Here is the trailer for Lost in Alaska (1952) (from the new A&C Rarities set, in HD). Universal seems to be the only studio that favors a lot of original animation in it’s trailers:

Here’s the trailer for Ma and Pa Kettle on Vacation (1953). Some simple stuff in a similar style:

There’s a cute little bit of animation the trailer for ‘Francis in the Navy’ (1955):

And a short sequence at the beginning of the trailer for Abbott and Costello Meets the Keystone Cops (1955) in 1:85 aspect ratio – also from the new A&C Rarities set:

Does anyone else know of any other animated sequences in 50’s Universal trailers?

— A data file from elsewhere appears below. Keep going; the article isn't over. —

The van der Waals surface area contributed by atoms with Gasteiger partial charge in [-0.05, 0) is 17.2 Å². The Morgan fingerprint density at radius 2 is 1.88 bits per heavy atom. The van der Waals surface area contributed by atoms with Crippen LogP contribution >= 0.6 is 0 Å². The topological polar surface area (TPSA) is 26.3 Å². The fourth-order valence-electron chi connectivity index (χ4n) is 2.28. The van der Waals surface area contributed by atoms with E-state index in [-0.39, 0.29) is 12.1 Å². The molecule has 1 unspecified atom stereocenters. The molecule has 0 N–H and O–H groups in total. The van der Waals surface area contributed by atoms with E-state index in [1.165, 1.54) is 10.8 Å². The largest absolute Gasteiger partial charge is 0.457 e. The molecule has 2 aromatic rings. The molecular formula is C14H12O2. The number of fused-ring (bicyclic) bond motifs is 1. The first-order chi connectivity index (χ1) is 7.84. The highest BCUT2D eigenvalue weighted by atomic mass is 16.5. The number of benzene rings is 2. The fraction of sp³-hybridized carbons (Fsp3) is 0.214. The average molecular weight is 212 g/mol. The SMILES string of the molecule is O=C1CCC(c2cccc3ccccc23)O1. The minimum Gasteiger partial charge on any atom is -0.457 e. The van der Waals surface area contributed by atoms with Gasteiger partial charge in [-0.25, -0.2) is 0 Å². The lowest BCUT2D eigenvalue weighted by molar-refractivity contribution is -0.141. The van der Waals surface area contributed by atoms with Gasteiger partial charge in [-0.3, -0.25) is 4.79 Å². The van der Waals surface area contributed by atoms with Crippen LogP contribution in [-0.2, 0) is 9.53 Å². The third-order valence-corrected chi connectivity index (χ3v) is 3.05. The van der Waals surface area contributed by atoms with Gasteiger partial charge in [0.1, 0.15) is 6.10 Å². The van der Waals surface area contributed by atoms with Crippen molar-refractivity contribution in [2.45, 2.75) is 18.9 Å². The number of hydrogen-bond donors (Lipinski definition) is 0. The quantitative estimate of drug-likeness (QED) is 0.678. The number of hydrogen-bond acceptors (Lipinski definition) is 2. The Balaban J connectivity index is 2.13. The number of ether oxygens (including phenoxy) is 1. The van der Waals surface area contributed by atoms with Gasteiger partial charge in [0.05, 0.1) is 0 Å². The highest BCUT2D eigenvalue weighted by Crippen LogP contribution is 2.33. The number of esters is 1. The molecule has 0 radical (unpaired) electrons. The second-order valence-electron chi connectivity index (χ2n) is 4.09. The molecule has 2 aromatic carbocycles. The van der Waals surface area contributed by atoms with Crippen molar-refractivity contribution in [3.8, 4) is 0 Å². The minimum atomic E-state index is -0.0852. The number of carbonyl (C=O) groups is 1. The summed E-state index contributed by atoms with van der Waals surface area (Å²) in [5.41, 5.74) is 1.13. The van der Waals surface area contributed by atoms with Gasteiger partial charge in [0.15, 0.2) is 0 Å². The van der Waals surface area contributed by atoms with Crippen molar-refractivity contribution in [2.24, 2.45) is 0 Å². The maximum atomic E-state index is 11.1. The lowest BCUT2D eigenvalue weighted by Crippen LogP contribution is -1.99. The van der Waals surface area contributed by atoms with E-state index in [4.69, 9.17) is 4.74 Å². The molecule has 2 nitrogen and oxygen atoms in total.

Have a good week everyone!


  • Harvey (trailer #1) from 1950 comes to mind, where a animated rabbit’s head pops up and the two ears were crossed by a bar forming the letter H.

  • Fingers crossed for a full recovery of data, and for the project pipelines at Thunderbean, Steve. Something to keep in mind for any preservation with today’s technology: Cellulose nitrate stock can turn into explosive gun cotton over the decades – but memory drives can turn into scrap metal within years.

  • I know that Universal-International and Walter Lantz parted ways for a brief time during the late ’40s, but aside from that, I wonder why U-I, during the rest of Lantz’s affiliation with the company, didn’t hire his animation studio to do these sequences?

  • The first part of the trailer for Francis was posted before. According to Mike Kazaleh the animation was by Don Williams.